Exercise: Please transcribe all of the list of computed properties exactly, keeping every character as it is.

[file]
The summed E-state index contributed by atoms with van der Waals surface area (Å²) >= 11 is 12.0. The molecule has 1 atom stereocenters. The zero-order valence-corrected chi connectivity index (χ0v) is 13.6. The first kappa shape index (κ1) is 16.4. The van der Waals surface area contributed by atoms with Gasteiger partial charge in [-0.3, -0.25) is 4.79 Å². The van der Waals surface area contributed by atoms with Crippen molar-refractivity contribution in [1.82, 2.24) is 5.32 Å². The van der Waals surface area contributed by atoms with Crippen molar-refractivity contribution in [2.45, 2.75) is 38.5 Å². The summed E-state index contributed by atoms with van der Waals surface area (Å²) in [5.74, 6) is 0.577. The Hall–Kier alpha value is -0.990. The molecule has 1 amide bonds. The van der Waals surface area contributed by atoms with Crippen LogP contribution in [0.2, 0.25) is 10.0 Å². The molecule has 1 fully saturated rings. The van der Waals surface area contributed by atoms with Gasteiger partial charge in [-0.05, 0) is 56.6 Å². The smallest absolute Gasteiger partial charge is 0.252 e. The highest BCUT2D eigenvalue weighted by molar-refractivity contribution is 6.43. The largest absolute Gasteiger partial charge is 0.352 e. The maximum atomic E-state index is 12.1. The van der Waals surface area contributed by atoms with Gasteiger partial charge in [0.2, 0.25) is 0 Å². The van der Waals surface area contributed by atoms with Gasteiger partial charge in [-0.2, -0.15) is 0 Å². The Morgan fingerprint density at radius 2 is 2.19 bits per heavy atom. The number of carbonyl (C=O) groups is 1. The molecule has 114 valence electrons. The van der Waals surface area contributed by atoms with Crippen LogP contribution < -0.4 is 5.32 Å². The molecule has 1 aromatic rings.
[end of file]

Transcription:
The summed E-state index contributed by atoms with van der Waals surface area (Å²) >= 11 is 12.0. The molecule has 1 atom stereocenters. The zero-order valence-corrected chi connectivity index (χ0v) is 13.6. The first kappa shape index (κ1) is 16.4. The van der Waals surface area contributed by atoms with Gasteiger partial charge in [-0.3, -0.25) is 4.79 Å². The van der Waals surface area contributed by atoms with Crippen molar-refractivity contribution in [1.82, 2.24) is 5.32 Å². The van der Waals surface area contributed by atoms with Crippen molar-refractivity contribution in [2.45, 2.75) is 38.5 Å². The summed E-state index contributed by atoms with van der Waals surface area (Å²) in [5.74, 6) is 0.577. The Hall–Kier alpha value is -0.990. The molecule has 1 amide bonds. The van der Waals surface area contributed by atoms with Crippen LogP contribution in [0.2, 0.25) is 10.0 Å². The molecule has 1 fully saturated rings. The van der Waals surface area contributed by atoms with Gasteiger partial charge in [-0.05, 0) is 56.6 Å². The smallest absolute Gasteiger partial charge is 0.252 e. The highest BCUT2D eigenvalue weighted by molar-refractivity contribution is 6.43. The largest absolute Gasteiger partial charge is 0.352 e. The maximum atomic E-state index is 12.1. The van der Waals surface area contributed by atoms with Gasteiger partial charge in [0.2, 0.25) is 0 Å². The van der Waals surface area contributed by atoms with Gasteiger partial charge in [-0.2, -0.15) is 0 Å². The Morgan fingerprint density at radius 2 is 2.19 bits per heavy atom. The number of carbonyl (C=O) groups is 1. The molecule has 114 valence electrons. The van der Waals surface area contributed by atoms with Crippen LogP contribution < -0.4 is 5.32 Å². The molecule has 1 aromatic rings.